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Published online: 2024-02-23

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Middle temporal gyrus approach to mesial temporal lobe tumours in children

Paweł Kowalczyk1, Ernest J. Bobeff2, Wojciech Nowak1, Maciej K Ciołkowski13, Marcin Roszkowski1


Aim of the study. To assess whether the middle temporal gyrus (MTG) approach to mesial temporal lobe (MTL) tumours is an effective procedure for the treatment of epilepsy in children.

Clinical rationale for the study. MTL tumours are a common cause of drug-resistant epilepsy in children. There is as yet no consensus regarding their treatment. One possibility is resection via a MTG approach.

Material and methods. We assessed the medical records of patients treated at the Department of Neurosurgery, Children’s Memorial Health Institute,Warsaw, Poland between 2002 and 2020. A prospectively maintained database including clinical, laboratory, and radiographic presentation, as well as pre- and post-operative course, was analysed. Patients with at least a one- -year follow-up were included.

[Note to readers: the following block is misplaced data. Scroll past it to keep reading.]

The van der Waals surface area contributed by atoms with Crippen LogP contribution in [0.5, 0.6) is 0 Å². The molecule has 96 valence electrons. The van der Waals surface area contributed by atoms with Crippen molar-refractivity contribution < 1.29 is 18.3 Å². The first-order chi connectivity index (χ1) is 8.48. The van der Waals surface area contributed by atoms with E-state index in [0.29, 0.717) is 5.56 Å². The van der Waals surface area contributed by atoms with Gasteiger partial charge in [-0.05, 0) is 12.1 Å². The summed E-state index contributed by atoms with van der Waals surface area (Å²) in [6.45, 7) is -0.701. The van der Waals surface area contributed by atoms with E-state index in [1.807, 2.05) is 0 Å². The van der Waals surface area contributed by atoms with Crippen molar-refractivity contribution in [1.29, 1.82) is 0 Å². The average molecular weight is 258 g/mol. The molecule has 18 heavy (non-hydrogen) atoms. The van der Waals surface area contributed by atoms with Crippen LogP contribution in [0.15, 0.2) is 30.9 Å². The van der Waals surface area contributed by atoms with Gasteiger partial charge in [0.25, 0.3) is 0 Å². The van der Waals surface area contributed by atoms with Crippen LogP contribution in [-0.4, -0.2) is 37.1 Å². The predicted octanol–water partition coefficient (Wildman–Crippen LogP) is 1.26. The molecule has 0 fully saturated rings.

Results. There were 14 patients aged 4–18 years who underwent a MTG approach for a MTL tumour. All presented with epileptic seizure, and none had neurological deficit on admission to hospital. Median follow-up was 2.5 years. Neuronavigation was used to adjust the approach, localise the temporal horn, and achieve radical resection of the tumour and the hippocampus. Gross total resection was performed in all cases. In most patients, histopathological examination revealed ganglioglioma. One patient had transient aphasia. Two patients developed hemiparesis after surgery, which later improved. One of them also experienced visual disturbances. Acute complications were more frequent in younger patients (p = 0.024). In all cases, MRI confirmed complete resection and there was no tumour recurrence during the follow-up period. 13/14 patients remained seizure-free (Engel class I).

Conclusions and clinical implications. The MTG approach to MTL tumours is an effective procedure for the treatment of epilepsy in children. It avoids removal of the lateral temporal lobe and poses only a minor risk of permanent neurological complications.

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Neurologia i Neurochirurgia Polska